Bailey Kidder: The risks are that you buy...-- say you're in the big money art world--you buy somebody who's been a publicity darling but is not that fine of an artist. That artwork can go down. It can go down substantially. That's why I urge people to sell into hype and publicity--even on quality art.

There definitely is a downside on big money artworks. On lower priced art, a work under 10,000 dollars, it's much less of an issue.

The other area that's tricky is multiples. I'm always a little concerned about prints. There were some bad experiences in the 80's with people buying graphics that went down sharply. If an artist's primary output is in prints or multiples, fine. Then perhaps a multiple is a good place for investment. But if an artist is primarily a painter, you probably don't want to buy a print.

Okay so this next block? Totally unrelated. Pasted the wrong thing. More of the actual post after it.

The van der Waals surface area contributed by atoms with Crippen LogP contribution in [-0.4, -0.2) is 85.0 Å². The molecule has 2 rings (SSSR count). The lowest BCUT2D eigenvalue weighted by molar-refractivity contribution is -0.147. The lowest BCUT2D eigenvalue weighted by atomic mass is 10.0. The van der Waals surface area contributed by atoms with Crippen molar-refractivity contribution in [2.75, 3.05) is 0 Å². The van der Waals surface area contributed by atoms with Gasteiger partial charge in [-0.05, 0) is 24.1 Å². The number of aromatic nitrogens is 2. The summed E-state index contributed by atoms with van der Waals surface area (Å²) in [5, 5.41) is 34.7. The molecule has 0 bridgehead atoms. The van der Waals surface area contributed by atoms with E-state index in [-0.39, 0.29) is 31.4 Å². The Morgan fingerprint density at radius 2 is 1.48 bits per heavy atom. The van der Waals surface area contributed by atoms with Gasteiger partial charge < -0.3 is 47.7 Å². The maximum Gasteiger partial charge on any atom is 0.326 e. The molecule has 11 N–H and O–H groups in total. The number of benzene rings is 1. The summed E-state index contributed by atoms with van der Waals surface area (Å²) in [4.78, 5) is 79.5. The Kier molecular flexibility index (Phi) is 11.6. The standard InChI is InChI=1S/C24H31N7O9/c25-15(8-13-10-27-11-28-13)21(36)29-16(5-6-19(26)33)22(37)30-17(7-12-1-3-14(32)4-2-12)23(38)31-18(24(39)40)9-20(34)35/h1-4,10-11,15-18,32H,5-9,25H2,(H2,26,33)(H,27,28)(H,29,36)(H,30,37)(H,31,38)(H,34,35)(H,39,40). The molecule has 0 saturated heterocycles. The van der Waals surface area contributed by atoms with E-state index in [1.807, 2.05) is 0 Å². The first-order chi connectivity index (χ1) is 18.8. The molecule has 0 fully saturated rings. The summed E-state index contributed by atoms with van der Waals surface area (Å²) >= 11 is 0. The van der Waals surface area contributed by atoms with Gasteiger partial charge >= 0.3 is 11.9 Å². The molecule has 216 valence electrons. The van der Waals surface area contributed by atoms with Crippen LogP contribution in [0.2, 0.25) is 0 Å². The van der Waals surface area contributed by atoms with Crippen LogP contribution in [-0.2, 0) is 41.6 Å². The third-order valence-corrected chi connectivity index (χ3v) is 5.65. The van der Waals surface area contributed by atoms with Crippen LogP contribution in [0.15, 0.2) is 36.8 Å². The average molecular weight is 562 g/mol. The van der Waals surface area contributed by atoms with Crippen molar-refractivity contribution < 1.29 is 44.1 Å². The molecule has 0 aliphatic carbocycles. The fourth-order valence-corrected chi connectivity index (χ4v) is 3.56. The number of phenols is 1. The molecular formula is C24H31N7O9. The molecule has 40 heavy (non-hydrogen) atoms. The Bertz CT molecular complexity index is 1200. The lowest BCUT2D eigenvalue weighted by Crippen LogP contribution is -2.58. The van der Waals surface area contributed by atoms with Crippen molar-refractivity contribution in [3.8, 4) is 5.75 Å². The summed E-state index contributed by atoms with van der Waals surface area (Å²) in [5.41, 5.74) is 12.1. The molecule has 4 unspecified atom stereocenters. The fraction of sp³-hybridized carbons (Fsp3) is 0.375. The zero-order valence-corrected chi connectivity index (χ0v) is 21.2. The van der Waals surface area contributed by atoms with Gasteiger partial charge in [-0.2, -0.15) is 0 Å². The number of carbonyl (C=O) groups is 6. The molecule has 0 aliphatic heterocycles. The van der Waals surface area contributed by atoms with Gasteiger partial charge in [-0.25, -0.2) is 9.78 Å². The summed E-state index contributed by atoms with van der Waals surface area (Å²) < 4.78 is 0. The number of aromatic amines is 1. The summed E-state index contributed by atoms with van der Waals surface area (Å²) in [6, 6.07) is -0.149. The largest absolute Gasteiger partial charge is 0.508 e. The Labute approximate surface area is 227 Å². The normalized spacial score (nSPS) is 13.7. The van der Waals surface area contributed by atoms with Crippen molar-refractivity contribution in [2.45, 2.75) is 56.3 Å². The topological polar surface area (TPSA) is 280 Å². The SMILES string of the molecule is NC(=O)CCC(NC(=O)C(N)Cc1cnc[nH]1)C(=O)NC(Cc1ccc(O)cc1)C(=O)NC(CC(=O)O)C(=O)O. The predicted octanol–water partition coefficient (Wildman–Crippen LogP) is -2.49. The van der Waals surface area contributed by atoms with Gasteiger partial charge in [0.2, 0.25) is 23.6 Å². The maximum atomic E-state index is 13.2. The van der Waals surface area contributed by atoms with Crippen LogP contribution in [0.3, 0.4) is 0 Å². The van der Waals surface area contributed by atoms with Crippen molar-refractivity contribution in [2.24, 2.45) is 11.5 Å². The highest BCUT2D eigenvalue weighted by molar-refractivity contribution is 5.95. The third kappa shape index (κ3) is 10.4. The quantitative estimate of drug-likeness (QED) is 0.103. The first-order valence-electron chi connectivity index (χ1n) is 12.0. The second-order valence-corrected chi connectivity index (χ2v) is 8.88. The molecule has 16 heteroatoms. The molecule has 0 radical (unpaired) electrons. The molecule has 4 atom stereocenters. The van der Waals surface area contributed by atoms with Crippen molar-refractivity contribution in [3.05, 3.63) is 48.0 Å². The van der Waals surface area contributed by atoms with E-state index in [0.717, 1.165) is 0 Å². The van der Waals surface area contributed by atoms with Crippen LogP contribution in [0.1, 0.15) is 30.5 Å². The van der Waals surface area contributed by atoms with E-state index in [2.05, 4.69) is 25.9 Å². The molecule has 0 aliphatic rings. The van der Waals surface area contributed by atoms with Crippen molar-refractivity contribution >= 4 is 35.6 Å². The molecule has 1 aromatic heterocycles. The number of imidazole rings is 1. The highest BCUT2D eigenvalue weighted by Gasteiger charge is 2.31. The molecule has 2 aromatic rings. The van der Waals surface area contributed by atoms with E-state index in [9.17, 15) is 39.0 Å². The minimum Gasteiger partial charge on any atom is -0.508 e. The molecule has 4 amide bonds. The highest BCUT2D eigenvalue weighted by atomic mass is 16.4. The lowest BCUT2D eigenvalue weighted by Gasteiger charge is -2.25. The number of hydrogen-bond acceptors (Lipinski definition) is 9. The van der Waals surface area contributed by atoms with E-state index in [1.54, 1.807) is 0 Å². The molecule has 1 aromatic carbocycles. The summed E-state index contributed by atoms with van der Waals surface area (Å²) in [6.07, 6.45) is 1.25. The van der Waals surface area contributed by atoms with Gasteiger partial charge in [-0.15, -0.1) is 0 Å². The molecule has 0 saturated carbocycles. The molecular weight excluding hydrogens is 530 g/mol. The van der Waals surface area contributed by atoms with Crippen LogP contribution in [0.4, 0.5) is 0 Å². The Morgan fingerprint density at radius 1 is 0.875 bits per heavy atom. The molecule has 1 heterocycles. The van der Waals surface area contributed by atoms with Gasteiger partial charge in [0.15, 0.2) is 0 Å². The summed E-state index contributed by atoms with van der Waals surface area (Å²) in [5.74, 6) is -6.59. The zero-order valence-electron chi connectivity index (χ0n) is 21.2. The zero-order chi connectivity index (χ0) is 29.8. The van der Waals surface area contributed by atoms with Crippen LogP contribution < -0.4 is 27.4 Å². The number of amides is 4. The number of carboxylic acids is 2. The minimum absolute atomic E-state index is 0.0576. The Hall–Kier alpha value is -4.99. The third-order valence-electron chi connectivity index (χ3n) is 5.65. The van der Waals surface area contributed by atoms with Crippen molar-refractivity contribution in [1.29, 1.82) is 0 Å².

IC: Not unlike stocks.

Bailey Kidder: Yes, the whole idea of investing in art is to be a little bit sensible. Try not to be a creature of fashion. Try to be someone who anticipates trends. Investing in art uses many of the same skills as stock investing. But, it's a lot more fun to have the art on the wall.

2002, Canada Newswire Ltd. All Rights Reserved. The information herein was obtained from sources that Investor Canada.com and its suppliers believe reliable, but they do not guarantee its accuracy. Neither the information, nor any opinion expressed, constitutes a solicitation of the purchase or sale of any securities or commodities.